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Publisher's Summary

As World War I drew to a close, change reverberated through the halls of England's country homes. As the sun set slowly on the British Empire, the shadows lengthened on the lawns of a thousand stately homes. In The Long Weekend, historian Adrian Tinniswood introduces us to the tumultuous, scandalous, and glamorous history of English country houses during the years between world wars. As estate taxes and other challenges forced many of these venerable houses onto the market, new sectors of British and American society were seduced by the dream of owning a home in the English countryside. Drawing on thousands of memoirs, letters, and diaries as well as the eyewitness testimonies of belted earls and bibulous butlers, Tinniswood brings the stately homes of England to life as never before, opening the door to a world by turns opulent and ordinary, noble and vicious, and forever wrapped in myth. Through the glitz of estate parties, the social tensions between old money and new, the hunting parties, illicit trysts, and grand feasts, Tinniswood offers a glimpse behind the veil of these great estates - and reveals a reality much more riveting than the dream.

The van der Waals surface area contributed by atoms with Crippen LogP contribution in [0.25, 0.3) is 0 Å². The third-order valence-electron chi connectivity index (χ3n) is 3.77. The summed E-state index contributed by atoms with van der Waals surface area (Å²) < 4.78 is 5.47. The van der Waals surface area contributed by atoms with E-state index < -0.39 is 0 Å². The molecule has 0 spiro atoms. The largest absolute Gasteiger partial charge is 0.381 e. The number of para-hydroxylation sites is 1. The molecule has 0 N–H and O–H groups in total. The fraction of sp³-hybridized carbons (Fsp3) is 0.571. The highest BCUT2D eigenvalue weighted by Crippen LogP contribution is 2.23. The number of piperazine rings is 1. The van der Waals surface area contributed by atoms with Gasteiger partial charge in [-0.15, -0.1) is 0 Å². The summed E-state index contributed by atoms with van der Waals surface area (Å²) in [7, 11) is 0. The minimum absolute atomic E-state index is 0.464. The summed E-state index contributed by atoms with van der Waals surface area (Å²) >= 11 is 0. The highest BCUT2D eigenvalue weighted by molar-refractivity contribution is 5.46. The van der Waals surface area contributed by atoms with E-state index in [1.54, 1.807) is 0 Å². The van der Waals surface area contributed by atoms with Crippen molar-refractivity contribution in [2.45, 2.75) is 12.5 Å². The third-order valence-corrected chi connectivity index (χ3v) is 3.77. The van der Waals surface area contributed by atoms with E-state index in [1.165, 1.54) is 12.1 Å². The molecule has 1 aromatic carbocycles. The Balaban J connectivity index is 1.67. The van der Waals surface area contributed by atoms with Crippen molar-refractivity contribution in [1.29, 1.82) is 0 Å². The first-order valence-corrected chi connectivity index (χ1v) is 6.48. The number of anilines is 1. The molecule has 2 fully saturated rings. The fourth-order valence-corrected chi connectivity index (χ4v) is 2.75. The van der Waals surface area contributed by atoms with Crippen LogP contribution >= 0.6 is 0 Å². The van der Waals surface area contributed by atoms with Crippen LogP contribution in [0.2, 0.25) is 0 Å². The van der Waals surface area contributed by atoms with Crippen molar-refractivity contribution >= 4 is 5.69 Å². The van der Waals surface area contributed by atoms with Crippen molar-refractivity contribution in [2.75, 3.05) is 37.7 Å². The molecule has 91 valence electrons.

©2016 Adrian Tinniswood (P)2016 Tantor

Critic Reviews

"Informative and entertaining." ( Library Journal)

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  • Overall
    3 out of 5 stars
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    2 out of 5 stars
  • Eileen
  • Charlotte, NC, United States
  • 08-06-17

Not What I Thought I Was

The first chapter delivers on the promise of an excellent idea- and then the book wanders off into a plodding list of lost properties. Informational if you can sit through it, otherwise an excellent sleep aid

2 of 2 people found this review helpful

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Informational but a little dry at times

This snapshot of English country life, at times, demonstrates the wit and scandal fans of Gosford Park and Downton Abbey may expect. But at times it runs dry as a recitation of several example great houses emphasizing a point. When the book focuses on a single great estate or family it's at its strongest.

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primarily a book of architecture

A very misleading title as very little of county life and tradition is described. Disappointing.